Can Flippy learn to cook my Mongolian grill order without losing half my noodles and replacing them with the previous guy’s onions (allergic) and broccoli (hate it)? 

    If so, he’s HIRED. 

    • #11
    • May 9, 2018, at 3:43 PM PDT
    • 9 likes
  12. PHCheese Member

    MrsCheese has a golf outing this evening so for the first time in about a year I went to McDonalds. I went to the drive through . 25 minutes for the five cars ahead of me to be served. 

    • #12
    • May 9, 2018, at 4:11 PM PDT
    • 1 like
  13. Stina Member

    The King Prawn (View Comment):

    Hang On (View Comment):

    Thank you, indeed. This is exactly why I’m in favor of $15/hr minimum wage – increased productivity, zero demand for illegal immigrant labor.

    Illegals don’t normally get paid minimum wage. They’re paid under the table. Higher minimum wages only incentivizes employers to go that route to keep costs under control.

    Which makes the amnesty movement curious. If they are here legally, they can petition for proper wages which would cost them their jobs…

    • #13
    • May 9, 2018, at 4:43 PM PDT
    • 6 likes
  14. She Thatcher
    She

    Hoyacon (View Comment):

    Here’s hoping Flippy is confined to burger duty and has a friend named Scrubby who handles the rest rooms.

    Indeed. Reminds me of the billboard:

    Septic Tanks Emptied!
    Swimming Pools Filled!
    Not Same Truck!

    • #14
    • May 9, 2018, at 5:59 PM PDT
    • 20 likes
  15. Hoyacon Member

    dnewlander (View Comment):

    Can Flippy learn to cook my Mongolian grill order without losing half my noodles and replacing them with the previous guy’s onions (allergic) and broccoli (hate it)?

    If so, he’s HIRED.

    Likely Flippy v. 2.6. But soon.

     

    • #15
    • May 9, 2018, at 6:05 PM PDT
    • 1 like
  16. Franco Member

    And Flippy will NEVER do anything immoral!

     

    • #16
    • May 9, 2018, at 6:29 PM PDT
    • 1 like
  17. SkipSul Moderator

    Franco (View Comment):

    And Flippy will NEVER do anything immoral!

     

    Sez you. Never underestimate the possibilities of a really ticked off programmer. One could make Flippy quite evil indeed. Not Terminator level (probably, maybe), but at least a low grade sort of evil.

    • #17
    • May 9, 2018, at 8:49 PM PDT
    • 1 like
  18. Django Member

    There is a connection between this post and a clip I recently viewed of Jordan Petersons’ discussion of the US DoD work on IQ. I hope I’m literate enough to illustrate the connection. According to Peterson, the DoD research revealed that a person with an IQ of less than 83 is incapable of being trained to do anything of use to the US military. He rightly regarded this as a “scary” statistic because it means that if one takes the complexity of the US military’s environment to be roughly equivalent to the complexity of society as a whole, there is no place for one of every 10 people. The connection, I believe, is this. One doesn’t have to be a mental giant to flip burgers. It is honest work and provides an income for those who either lack ambition or maybe lack the training and, more important, the intelligence to do much more complex and demanding work. There is however, an upper limit to how much one can expect to be paid to flip burgers. People will pay only so much for fast food.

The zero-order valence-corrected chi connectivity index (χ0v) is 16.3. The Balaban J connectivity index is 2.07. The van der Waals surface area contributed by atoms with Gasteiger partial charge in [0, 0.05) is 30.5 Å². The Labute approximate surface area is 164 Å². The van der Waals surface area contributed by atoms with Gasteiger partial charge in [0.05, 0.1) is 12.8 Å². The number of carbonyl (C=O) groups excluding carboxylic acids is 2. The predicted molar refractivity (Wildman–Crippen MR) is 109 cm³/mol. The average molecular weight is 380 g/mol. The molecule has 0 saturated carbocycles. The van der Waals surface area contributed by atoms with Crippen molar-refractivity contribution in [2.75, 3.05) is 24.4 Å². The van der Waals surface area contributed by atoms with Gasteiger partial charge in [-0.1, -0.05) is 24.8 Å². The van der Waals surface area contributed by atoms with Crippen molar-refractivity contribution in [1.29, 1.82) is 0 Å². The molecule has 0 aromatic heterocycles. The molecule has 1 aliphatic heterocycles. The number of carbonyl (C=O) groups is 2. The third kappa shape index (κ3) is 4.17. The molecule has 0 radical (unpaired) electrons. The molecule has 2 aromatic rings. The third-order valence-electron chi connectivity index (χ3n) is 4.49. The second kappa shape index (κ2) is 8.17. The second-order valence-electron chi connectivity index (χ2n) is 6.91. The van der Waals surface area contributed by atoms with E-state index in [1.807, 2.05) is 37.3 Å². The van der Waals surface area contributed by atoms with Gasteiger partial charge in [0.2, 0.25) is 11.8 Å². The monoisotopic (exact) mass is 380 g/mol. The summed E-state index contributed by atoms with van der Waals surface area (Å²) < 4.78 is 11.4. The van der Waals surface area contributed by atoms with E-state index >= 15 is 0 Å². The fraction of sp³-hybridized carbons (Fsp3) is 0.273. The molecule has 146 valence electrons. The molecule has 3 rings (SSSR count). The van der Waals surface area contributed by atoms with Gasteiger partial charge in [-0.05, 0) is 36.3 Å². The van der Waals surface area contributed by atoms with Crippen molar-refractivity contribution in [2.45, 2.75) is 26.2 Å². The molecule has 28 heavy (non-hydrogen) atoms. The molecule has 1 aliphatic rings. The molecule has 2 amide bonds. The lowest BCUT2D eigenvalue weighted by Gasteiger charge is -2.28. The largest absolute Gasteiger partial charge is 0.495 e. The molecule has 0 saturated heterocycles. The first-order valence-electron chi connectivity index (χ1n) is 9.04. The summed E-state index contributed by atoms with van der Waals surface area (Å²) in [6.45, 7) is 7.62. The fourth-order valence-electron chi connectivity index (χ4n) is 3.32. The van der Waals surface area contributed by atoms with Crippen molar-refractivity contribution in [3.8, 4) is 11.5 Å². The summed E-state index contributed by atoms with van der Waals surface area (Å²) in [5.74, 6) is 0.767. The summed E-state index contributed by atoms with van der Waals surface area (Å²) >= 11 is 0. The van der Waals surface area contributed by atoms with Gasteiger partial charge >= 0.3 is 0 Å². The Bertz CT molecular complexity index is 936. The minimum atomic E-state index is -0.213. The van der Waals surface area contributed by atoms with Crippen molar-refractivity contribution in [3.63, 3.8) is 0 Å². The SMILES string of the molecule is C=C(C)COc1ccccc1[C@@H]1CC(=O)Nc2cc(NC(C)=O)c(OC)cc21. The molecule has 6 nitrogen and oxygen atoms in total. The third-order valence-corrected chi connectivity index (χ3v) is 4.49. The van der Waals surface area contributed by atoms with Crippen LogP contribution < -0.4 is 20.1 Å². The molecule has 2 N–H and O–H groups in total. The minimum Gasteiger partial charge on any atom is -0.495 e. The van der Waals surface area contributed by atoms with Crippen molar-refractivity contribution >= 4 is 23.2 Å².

When a union or politicians demand that burger flippers be paid more than the market will support, those people are out of any work. And there may be no other work for them. That is a real problem. Jordan Peterson said in the conclusion of his talk that no one knows how to address this situation. I have nothing useful to add because I am among those who do not know how to address the situation. 

    • #18
    • May 9, 2018, at 8:59 PM PDT
    • 18 likes
  19. Hang On Member

    The King Prawn (View Comment):

    Hang On (View Comment):

    Thank you, indeed. This is exactly why I’m in favor of $15/hr minimum wage – increased productivity, zero demand for illegal immigrant labor.

    Illegals don’t normally get paid minimum wage. They’re paid under the table. Higher minimum wages only incentivizes employers to go that route to keep costs under control.

    Easily solved with some high-profile prosecutions and multiple-year jail time for former shop owners.

    • #19
    • May 10, 2018, at 5:08 AM PDT
    • 1 like
  20. The Whether Man Inactive

    I just read about something similar in Boston. And of course, we’ve been ordering by screen at Sheetz forever, though they can be a little slow on the human back end.

    Side note – congratulations on the little one! Our first just arrived in February as well, and she is an adventure.

    • #20
    • May 10, 2018, at 5:25 AM PDT
    • 2 likes
  21. Stad Thatcher

    The real victims are the people who need the job, whether they are teenagers trying to grab that first rung of the ladder, or the elderly who need to supplement their income. The greed of politicians (We’re helping the poor! Vote for us!) outweighs the need of the young or poor.

    As for the businesses, they’re simply trying to stay in business, and high minimum wages greatly reduces the chance of survival . . .

    • #21
    • May 10, 2018, at 5:33 AM PDT
    • 10 likes
  22. RufusRJones Member

    Robots and globalized labor = wage deflation. 

    We need to switch to a much freer, purchasing power-oriented economy. They will never do it until the bond market collapses. Inflationist government is going to die the hard way.

    • #22
    • May 10, 2018, at 6:25 AM PDT
    • 1 like
  23. Kozak Member

    Jamie Lockett:

    Not only does he cook a pretty decent burger (it was the best one I’ve had at this restaurant) but he also is equipped with a sophisticated cloud-based AI that can learn from his surroundings and experiences and acquire new skills over time.

     

    And you are unlikely to get Hepatitis or Salmonella from him….

    • #23
    • May 10, 2018, at 7:06 AM PDT
    • 2 likes
  24. Mike H Coolidge

    RufusRJones (View Comment):

    Robots and globalized labor = wage deflation.